Young mom with her baby girl


I Had My Daughter Young, But I Will Not Be The ‘Cool Mom’ Just Because We’re Close In Age

Dec 3, 2020

I used to be called promiscuous, irresponsible, stupid, a low life, easy… I was told I’d get nowhere in life, and that I wouldn’t be a good mother.

Now that I’m 20? I get told that I'm "amazing" and I've done a good job. I also get told: “Oh my goodness, you guys are so close in age! You're going to be like best friends! You’re going to be the cool mom!”

Honestly? I don’t want to be the “cool mom” — the mom that’s more friend than parent.

"Your life isn’t over because you’re a teen mom": Sabrina spoke to three women who had been teen moms about their experiences. Read what they shared here.

I agree to a certain extent that maybe I’ll be able to relate more, but that doesn’t mean I’m going to be her friend first. I’m like any other mother, we just have less of an age gap.

"The line separating friend and parent for us will sometimes be a wobbly and twisty one ..."

My daughter will always be able to come to me when she needs me. I’ll make it known to her that no matter what is going on inside her mind, she can speak freely with me, because that’s my job as her mother — to be there for her. But that’s not my only job.

My job is also to discipline her when needed and let her know there are consequences to her actions. It's making sure she stays on top of her studies, keeps up with her hygiene, learns life skills, knows right from wrong. That’s not a friend's job, that’s mine and her father's.

I’ve been told I'll be the “cool mom" that lets her drink and smoke. Nope. My job is to teach her how that damages her body, and to encourage her not to do those things, while also teaching her how to be responsible. And if she ever has questions, my job is to inform and educate the best way that I can. And I’d rather her come to her father or me about these subjects first, so that we can teach her about safety. Not so that we can be the first ones to offer her a drink when she turns 18.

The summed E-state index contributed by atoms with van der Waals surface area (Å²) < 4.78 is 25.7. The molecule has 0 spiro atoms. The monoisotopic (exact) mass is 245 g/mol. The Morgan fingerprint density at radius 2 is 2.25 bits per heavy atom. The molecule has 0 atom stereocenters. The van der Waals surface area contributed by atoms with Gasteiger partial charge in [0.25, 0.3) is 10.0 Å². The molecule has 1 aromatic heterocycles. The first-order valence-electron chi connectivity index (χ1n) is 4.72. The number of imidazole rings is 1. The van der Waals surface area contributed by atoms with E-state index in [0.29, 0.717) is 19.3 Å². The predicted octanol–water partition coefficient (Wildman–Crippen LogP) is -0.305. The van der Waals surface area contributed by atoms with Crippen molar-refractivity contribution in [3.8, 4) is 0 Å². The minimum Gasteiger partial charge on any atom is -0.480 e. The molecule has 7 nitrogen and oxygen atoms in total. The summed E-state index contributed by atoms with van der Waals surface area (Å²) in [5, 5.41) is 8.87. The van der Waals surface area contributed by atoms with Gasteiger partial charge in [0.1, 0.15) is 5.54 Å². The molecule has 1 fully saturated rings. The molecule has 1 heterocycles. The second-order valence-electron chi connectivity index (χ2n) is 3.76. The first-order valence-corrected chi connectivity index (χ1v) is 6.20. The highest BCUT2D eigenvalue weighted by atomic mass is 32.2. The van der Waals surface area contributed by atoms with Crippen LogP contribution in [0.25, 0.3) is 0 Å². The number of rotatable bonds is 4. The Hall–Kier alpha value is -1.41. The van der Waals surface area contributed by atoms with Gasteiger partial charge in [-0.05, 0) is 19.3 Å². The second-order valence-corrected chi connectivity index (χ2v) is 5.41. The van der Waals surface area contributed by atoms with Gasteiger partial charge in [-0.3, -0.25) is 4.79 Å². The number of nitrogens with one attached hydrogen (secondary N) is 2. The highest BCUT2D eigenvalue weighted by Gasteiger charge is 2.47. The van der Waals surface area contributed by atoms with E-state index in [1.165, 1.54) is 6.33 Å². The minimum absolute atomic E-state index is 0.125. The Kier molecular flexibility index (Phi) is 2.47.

When Sabrina found out she was pregnant, she quit school. Her message to other teen moms now: stay in school. Read about her experience here.

My decisions are not based on how close we are in age and finding a new BFF in her, I'm just trying to do what’s right — not what’s going to make her like me. Of course, I want her to like me and feel like she can come to me, but I’m not scared to do what I need to do as her parent.

"... but part of having a healthy friendship and mother-daughter relationship with her will mean knowing where that line is."

Grounding her, telling her no, saying things she doesn’t like — I'm not letting things slide just because I was a teen mom. The line separating friend and parent for us will sometimes be a wobbly and twisty one, but part of having a healthy friendship and mother-daughter relationship with her will mean knowing where that line is.

Part of that will be boundaries. If there are no boundaries, there is no security, and where there is no security, there is stress. That’s knowing that I can’t confide in her the way I would my best friend, because she is my daughter, not my support system. And while it’s OK for her to give me a hug when I’m feeling down, it is not OK for me to put the pressure of helping me with my problems on her shoulders. Being a friend and being a parent both require listening, but one of them requires guidance much more than the other.

Thank goodness my daughter is only four right now, so my biggest worries currently are whether I allow ice cream for dessert and preparing her for kindergarten. But please don't mistake my age and friendly relationship with her as a sign that I'll be the "cool mom" who lets her get away with whatever she wants.

Article Author Sabrina Boileau
Sabrina Boileau

Read more from Sabrina here.

Sabrina is a student, worker and full-time mother of a beautiful daughter and son, Charlie and Harrison, whom she loves more than anything. When she isn’t hopelessly trying to match socks, Sabrina is a freelance writer, who hopes to get a degree in journalism, and one day become a published author.

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